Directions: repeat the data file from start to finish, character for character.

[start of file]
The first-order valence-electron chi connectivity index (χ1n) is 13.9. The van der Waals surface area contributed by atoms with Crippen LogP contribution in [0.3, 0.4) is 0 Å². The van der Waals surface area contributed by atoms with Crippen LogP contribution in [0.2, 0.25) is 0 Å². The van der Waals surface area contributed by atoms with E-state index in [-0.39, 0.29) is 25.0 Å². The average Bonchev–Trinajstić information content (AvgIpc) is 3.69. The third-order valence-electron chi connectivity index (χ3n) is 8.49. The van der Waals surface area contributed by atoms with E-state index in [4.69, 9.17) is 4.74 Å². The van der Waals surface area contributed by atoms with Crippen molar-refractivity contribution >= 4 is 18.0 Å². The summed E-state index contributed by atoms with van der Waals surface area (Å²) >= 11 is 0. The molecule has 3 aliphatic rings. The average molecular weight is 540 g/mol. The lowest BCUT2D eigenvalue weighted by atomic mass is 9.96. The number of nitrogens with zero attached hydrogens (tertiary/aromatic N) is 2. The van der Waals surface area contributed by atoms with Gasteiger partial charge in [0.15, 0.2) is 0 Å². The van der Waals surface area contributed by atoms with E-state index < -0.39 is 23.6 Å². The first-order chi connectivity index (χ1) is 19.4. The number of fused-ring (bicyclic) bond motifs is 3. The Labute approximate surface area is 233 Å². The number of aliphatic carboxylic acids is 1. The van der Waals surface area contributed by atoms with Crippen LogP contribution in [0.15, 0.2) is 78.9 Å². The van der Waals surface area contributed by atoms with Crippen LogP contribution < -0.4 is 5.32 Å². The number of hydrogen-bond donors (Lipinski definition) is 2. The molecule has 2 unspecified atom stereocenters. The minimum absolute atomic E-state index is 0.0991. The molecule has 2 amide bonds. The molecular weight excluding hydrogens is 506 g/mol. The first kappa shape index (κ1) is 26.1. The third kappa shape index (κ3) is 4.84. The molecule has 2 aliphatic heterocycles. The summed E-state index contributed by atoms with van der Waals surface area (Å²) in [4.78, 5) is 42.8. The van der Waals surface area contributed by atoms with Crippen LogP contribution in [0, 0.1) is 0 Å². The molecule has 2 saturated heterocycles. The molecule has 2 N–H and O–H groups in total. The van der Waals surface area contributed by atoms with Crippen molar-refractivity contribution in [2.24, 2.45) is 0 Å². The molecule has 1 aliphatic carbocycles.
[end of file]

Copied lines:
The first-order valence-electron chi connectivity index (χ1n) is 13.9. The van der Waals surface area contributed by atoms with Crippen LogP contribution in [0.3, 0.4) is 0 Å². The van der Waals surface area contributed by atoms with Crippen LogP contribution in [0.2, 0.25) is 0 Å². The van der Waals surface area contributed by atoms with E-state index in [-0.39, 0.29) is 25.0 Å². The average Bonchev–Trinajstić information content (AvgIpc) is 3.69. The third-order valence-electron chi connectivity index (χ3n) is 8.49. The van der Waals surface area contributed by atoms with E-state index in [4.69, 9.17) is 4.74 Å². The van der Waals surface area contributed by atoms with Crippen molar-refractivity contribution >= 4 is 18.0 Å². The summed E-state index contributed by atoms with van der Waals surface area (Å²) >= 11 is 0. The molecule has 3 aliphatic rings. The average molecular weight is 540 g/mol. The lowest BCUT2D eigenvalue weighted by atomic mass is 9.96. The number of nitrogens with zero attached hydrogens (tertiary/aromatic N) is 2. The van der Waals surface area contributed by atoms with Gasteiger partial charge in [0.15, 0.2) is 0 Å². The van der Waals surface area contributed by atoms with E-state index < -0.39 is 23.6 Å². The first-order chi connectivity index (χ1) is 19.4. The number of fused-ring (bicyclic) bond motifs is 3. The Labute approximate surface area is 233 Å². The number of aliphatic carboxylic acids is 1. The van der Waals surface area contributed by atoms with Crippen LogP contribution in [0.15, 0.2) is 78.9 Å². The van der Waals surface area contributed by atoms with Crippen LogP contribution < -0.4 is 5.32 Å². The number of hydrogen-bond donors (Lipinski definition) is 2. The molecule has 2 unspecified atom stereocenters. The minimum absolute atomic E-state index is 0.0991. The molecule has 2 amide bonds. The molecular weight excluding hydrogens is 506 g/mol. The first kappa shape index (κ1) is 26.1. The third kappa shape index (κ3) is 4.84. The molecule has 2 aliphatic heterocycles. The summed E-state index contributed by atoms with van der Waals surface area (Å²) in [4.78, 5) is 42.8. The van der Waals surface area contributed by atoms with Crippen LogP contribution in [0, 0.1) is 0 Å². The molecule has 2 saturated heterocycles. The molecule has 2 N–H and O–H groups in total. The van der Waals surface area contributed by atoms with Crippen molar-refractivity contribution in [2.24, 2.45) is 0 Å². The molecule has 1 aliphatic carbocycles.